The only way to strike a balance and mitigate these risks is through a robust Enterprise Risk Management (ERM) strategy that’s centered around understanding who your key stakeholders are, what their interests are, and ultimately, what their expectations are. Coincidentally, it is also one of the three key behaviors the world’s largest asset management firm, Blackrock, is demanding of all investee companies in 2021 thus communicating the type of authenticity to its slogan “beyond investing,” that BP failed to accomplish with similar sloganeering a decade ago.

Banks need to create a central intelligence unit with board level oversight to comb through every aspect of the organization to identify stakeholder interests, potential risks and/or exposures. Pledges and communications should be informed by a rigorous and honest self-assessment of the institution’s public filings and operational capacity. Overpromising is costly. ESG pledges must be rooted in achievable goals that a bank’s leadership are confident their institutions can reasonably execute on an operational level. Banks also need to consider transferring or financing risks using the broad range of conventional and parametric insurance products currently available.

Enterprise risk management, when executed properly, will fulfill ESG commitments, reassure stakeholder groups and give marketers, counsel, and investment as well as government relations professionals an authentic story to tell about strong corporate governance. ERM focused on reputational intelligence will provide confidence to ESG funds, institutional investors, bond raters, and government officials alike.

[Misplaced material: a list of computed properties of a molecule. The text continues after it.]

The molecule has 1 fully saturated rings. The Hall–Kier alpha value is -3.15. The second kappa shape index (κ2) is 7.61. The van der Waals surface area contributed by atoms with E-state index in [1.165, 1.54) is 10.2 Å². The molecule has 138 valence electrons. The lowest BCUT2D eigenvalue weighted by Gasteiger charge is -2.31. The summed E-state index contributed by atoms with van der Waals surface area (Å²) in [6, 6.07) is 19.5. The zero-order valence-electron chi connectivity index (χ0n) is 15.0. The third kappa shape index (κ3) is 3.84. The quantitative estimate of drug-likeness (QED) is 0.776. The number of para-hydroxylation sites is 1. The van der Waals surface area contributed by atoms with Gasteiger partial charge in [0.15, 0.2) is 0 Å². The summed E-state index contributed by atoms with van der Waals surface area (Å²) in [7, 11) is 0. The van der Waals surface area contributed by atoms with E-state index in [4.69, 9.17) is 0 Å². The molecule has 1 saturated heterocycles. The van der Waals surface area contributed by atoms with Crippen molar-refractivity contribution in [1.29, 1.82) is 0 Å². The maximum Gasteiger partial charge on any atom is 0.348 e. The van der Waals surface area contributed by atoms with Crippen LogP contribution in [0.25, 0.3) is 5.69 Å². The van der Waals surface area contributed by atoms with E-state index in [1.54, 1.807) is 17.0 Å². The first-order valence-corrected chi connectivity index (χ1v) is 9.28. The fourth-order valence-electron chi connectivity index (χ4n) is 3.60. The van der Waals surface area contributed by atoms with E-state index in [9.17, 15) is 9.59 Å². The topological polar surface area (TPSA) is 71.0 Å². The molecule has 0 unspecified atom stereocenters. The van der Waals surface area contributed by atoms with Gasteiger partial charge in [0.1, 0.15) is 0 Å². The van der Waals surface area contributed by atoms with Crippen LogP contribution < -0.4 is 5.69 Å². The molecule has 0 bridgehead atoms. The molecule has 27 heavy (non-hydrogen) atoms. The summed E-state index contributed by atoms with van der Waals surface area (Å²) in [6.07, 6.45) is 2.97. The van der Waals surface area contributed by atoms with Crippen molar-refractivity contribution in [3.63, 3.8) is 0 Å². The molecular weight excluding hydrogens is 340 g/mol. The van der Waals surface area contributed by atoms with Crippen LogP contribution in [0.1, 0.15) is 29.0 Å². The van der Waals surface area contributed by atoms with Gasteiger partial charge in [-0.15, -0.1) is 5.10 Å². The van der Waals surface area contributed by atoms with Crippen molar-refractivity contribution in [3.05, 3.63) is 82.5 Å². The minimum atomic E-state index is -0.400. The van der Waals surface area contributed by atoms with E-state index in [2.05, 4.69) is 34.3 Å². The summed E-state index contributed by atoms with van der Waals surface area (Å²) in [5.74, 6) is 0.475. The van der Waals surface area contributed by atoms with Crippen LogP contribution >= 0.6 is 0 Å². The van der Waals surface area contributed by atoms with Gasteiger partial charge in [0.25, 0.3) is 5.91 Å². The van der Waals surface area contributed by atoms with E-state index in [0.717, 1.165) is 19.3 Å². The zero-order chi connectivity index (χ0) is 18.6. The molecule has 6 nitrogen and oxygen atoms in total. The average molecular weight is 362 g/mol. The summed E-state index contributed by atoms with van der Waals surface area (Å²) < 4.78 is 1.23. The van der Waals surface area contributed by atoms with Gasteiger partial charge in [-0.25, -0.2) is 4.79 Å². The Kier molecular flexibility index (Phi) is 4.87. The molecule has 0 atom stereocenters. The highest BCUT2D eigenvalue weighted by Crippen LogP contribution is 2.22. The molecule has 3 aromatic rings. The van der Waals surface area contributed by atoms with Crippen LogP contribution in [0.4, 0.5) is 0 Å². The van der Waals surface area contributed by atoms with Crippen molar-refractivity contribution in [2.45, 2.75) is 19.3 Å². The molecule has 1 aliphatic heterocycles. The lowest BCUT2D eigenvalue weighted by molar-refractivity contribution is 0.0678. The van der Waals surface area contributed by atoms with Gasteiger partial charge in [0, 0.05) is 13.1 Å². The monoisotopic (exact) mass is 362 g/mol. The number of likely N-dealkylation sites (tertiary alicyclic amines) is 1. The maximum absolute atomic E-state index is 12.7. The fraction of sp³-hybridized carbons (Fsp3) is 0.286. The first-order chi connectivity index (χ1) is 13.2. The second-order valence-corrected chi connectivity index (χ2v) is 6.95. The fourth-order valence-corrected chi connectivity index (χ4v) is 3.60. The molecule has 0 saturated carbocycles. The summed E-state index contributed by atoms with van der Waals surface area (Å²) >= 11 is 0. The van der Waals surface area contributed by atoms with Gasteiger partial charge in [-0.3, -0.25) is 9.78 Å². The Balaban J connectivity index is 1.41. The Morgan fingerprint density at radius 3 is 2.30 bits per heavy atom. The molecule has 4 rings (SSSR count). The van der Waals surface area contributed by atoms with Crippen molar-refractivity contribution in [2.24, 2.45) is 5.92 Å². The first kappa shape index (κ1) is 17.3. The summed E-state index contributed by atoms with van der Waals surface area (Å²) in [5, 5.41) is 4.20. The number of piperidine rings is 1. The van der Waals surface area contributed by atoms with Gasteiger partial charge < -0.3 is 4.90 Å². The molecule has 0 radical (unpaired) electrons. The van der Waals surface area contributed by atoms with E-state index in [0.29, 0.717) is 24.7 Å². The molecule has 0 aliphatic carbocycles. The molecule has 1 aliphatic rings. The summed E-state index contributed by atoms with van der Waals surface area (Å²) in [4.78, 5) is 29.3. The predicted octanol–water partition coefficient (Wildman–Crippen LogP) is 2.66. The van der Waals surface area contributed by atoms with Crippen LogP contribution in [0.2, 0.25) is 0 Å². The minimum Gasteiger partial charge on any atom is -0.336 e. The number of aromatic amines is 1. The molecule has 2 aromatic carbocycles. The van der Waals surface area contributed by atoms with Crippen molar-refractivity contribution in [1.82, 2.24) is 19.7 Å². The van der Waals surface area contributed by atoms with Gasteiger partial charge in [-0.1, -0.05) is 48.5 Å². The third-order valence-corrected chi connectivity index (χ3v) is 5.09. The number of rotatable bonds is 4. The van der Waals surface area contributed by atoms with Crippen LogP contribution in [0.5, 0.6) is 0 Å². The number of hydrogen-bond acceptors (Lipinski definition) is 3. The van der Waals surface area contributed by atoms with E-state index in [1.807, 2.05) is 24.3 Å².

The popularity of ESG investment and chasing ESG ratings is not going to go away, and stakeholder pressures will continue to mount. Investors doubled the size of the ESG sector this year, putting $27.4 billion into ETFs traded in U.S. markets. According to a recent survey conducted by Bank of America relating to ‘Gen Z’—which is just entering the workforce—80% take ESG into account when making their investment decisions.

Bank leadership that is striving to attain the correct balance between stakeholders and shareholders need to lean more into the “governance” portion of the ESG equation; pledges backed by enterprise risk management are the strongest pledges you can make.

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ESG – Bubble or Bandwagon?

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Portfolios that a daring young investor may choose

By Josh Gregory, Founder of Sugi

Isaac Newton was a successful investor, but he lost a fortune (£15m in today’s money) in the South Sea Bubble of 1720. When asked about his misadventure, he supposedly replied that he ‘could calculate the motions of the heavenly stars, but not the madness of people’ (presumably, himself included). 

The rise and fall of South Sea stock was one of the earliest and largest instances of a market bubble and crash. Three hundred years later, we’re facing another massive investing trend: sustainable investing. In the last year or so, almost every investment institution has jumped on the sustainability bandwagon. 

It’s now arguably more notable to find an asset manager who hasn’t committed to sustainable, ethical, responsible, impact and/or ESG (environmental, social and governance) investing than one who has. The numbers are telling: in August 2020, assets in global ESG exchange traded funds and products topped $100 billion (£73 billion) globally.